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Thursday - June 11, 2015

From: East Troy , WI
Region: Midwest
Topic: Diseases and Disorders, Shrubs
Title: Why doesn't Diervilla lonicera bloom in Wisconsin?
Answered by: Anne Van Nest

QUESTION:

I have had a Diervilla lonicera in southeastern Wisconsin for at least 5 years. It has never bloomed. Why? It appears healthy.

ANSWER:

Diervilla lonicera is the Northern bush honeysuckle, a small, mound-shaped, deciduous shrub growing to 3 ft. Exfoliating bark reveals orange inner bark. Dark-green leaves change from yellow to red in autumn. Small, bell-shaped flowers are yellow-green at first, becoming orange or purplish-red as they age. The flowers aren't really showy and should appear in early summer May-June. I have seen this shrub do perfectly fine in full sun as well. Perhaps if it is planted in dense shade it will not bloom.

Many people use Diervilla in their garden because it has a low water requirement and tolerates dry, sandy and wooded sites.  It grows in part shade to full shade in slightly acidic soils. It will sucker freely forming a nice broad mass as it ages.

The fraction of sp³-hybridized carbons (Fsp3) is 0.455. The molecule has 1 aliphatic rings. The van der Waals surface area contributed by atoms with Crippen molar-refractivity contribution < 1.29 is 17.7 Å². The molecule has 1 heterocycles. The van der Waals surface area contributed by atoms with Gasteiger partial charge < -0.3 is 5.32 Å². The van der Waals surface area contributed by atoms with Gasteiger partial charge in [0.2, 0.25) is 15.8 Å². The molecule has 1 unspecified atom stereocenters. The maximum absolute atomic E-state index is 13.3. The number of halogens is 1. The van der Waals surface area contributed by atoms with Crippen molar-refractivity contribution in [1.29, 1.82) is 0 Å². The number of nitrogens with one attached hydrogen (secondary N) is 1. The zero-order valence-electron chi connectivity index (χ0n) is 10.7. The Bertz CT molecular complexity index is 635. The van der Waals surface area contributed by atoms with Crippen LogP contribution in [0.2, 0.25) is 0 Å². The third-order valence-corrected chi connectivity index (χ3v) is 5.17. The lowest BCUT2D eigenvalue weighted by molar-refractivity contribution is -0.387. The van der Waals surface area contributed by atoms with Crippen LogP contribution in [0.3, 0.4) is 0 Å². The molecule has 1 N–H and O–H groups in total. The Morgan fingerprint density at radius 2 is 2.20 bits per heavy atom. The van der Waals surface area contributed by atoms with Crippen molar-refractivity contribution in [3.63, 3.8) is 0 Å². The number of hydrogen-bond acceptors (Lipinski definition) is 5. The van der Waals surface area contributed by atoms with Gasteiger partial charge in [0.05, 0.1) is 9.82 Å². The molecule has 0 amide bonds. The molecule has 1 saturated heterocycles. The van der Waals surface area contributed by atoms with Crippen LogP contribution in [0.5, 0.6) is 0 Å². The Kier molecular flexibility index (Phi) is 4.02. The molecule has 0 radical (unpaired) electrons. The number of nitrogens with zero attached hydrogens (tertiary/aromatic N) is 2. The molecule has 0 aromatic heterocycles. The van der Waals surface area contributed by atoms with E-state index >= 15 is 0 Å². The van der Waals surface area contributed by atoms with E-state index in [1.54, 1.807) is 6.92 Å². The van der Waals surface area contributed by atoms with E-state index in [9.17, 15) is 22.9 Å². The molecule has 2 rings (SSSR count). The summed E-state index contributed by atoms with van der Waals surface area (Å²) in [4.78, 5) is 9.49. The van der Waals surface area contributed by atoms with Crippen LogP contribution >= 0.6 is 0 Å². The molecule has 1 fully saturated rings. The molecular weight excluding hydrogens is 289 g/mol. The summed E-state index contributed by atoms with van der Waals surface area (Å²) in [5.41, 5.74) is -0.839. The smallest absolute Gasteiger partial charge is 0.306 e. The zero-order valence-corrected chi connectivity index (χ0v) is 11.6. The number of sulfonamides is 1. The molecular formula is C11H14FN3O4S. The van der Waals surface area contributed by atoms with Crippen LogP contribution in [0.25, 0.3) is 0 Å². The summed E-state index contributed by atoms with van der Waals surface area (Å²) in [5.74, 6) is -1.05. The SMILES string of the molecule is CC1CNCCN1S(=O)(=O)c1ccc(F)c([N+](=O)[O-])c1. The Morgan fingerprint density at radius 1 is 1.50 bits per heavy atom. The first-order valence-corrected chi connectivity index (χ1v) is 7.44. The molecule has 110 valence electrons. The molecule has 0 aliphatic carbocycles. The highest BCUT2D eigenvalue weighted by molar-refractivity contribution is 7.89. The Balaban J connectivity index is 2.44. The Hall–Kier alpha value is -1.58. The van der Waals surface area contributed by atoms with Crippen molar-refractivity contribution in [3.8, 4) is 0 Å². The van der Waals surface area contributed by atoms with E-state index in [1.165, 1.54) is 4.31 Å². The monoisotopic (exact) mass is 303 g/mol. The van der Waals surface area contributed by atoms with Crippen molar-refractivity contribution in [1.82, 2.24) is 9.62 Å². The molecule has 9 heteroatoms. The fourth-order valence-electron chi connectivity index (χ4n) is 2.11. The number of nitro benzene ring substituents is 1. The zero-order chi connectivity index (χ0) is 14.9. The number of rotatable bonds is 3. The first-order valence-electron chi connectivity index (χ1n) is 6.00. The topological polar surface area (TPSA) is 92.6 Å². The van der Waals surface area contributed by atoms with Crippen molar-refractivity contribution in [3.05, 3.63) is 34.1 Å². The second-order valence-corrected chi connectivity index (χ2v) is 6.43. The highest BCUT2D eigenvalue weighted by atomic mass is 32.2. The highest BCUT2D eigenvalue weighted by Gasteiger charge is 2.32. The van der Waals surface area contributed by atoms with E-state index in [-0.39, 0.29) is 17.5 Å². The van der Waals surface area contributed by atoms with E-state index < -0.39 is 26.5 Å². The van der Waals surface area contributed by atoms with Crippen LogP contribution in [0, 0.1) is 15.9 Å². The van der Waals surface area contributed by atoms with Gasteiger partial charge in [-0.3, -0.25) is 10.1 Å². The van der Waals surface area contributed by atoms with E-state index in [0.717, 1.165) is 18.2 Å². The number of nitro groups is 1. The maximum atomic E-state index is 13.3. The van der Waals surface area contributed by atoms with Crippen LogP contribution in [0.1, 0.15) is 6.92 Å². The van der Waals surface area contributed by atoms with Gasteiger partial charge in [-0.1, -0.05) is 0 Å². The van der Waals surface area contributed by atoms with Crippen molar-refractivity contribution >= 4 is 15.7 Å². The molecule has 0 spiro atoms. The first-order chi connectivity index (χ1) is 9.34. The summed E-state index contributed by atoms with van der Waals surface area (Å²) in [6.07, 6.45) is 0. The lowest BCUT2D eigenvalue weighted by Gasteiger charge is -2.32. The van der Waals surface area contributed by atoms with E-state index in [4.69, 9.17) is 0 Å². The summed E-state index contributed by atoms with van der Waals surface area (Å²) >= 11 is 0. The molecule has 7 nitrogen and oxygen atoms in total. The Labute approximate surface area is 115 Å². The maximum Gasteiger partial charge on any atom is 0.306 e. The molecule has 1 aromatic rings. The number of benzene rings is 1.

The www.docaitta.com website says the following ... D. lonicera has a very large range, extending from Alabama/Georgia in the south to all of eastern Canada and west all the way to Saskatchewan. It is supposed to be hardy to USDA Zone 2b. That is hardy.

Around 1700, a Frenchman named Dièreville visited the French colony of Acadie – now called Nova Scotia. He gathered plant specimens unknown in the Old World, and upon his return to France this one was named in his honour, Diervilla lonicera (Diervilla's honeysuckle).

 

From the Image Gallery


Northern bush honeysuckle
Diervilla lonicera

Northern bush honeysuckle
Diervilla lonicera

Northern bush honeysuckle
Diervilla lonicera

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